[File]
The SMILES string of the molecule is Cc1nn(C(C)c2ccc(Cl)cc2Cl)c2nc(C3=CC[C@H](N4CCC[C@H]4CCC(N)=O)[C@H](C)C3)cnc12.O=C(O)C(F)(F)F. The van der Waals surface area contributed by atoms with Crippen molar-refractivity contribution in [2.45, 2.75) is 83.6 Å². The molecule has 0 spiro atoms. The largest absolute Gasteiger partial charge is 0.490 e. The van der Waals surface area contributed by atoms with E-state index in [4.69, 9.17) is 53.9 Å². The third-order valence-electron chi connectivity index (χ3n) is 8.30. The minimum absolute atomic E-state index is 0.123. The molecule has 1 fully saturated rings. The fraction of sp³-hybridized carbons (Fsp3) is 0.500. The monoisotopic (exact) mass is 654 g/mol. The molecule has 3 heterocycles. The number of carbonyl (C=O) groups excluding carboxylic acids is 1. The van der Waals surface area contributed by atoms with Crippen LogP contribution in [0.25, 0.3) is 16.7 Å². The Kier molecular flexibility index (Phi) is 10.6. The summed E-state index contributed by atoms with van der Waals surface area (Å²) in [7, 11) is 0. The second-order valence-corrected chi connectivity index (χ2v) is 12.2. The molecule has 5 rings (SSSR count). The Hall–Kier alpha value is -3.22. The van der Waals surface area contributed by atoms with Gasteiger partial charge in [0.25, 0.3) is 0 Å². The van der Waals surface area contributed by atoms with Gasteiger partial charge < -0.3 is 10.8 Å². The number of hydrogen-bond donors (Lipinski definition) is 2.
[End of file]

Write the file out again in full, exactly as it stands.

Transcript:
The SMILES string of the molecule is Cc1nn(C(C)c2ccc(Cl)cc2Cl)c2nc(C3=CC[C@H](N4CCC[C@H]4CCC(N)=O)[C@H](C)C3)cnc12.O=C(O)C(F)(F)F. The van der Waals surface area contributed by atoms with Crippen molar-refractivity contribution in [2.45, 2.75) is 83.6 Å². The molecule has 0 spiro atoms. The largest absolute Gasteiger partial charge is 0.490 e. The van der Waals surface area contributed by atoms with E-state index in [4.69, 9.17) is 53.9 Å². The third-order valence-electron chi connectivity index (χ3n) is 8.30. The minimum absolute atomic E-state index is 0.123. The molecule has 1 fully saturated rings. The fraction of sp³-hybridized carbons (Fsp3) is 0.500. The monoisotopic (exact) mass is 654 g/mol. The molecule has 3 heterocycles. The number of carbonyl (C=O) groups excluding carboxylic acids is 1. The van der Waals surface area contributed by atoms with Crippen LogP contribution in [0.25, 0.3) is 16.7 Å². The Kier molecular flexibility index (Phi) is 10.6. The summed E-state index contributed by atoms with van der Waals surface area (Å²) in [7, 11) is 0. The second-order valence-corrected chi connectivity index (χ2v) is 12.2. The molecule has 5 rings (SSSR count). The Hall–Kier alpha value is -3.22. The van der Waals surface area contributed by atoms with Gasteiger partial charge in [0.25, 0.3) is 0 Å². The van der Waals surface area contributed by atoms with Gasteiger partial charge < -0.3 is 10.8 Å². The number of hydrogen-bond donors (Lipinski definition) is 2.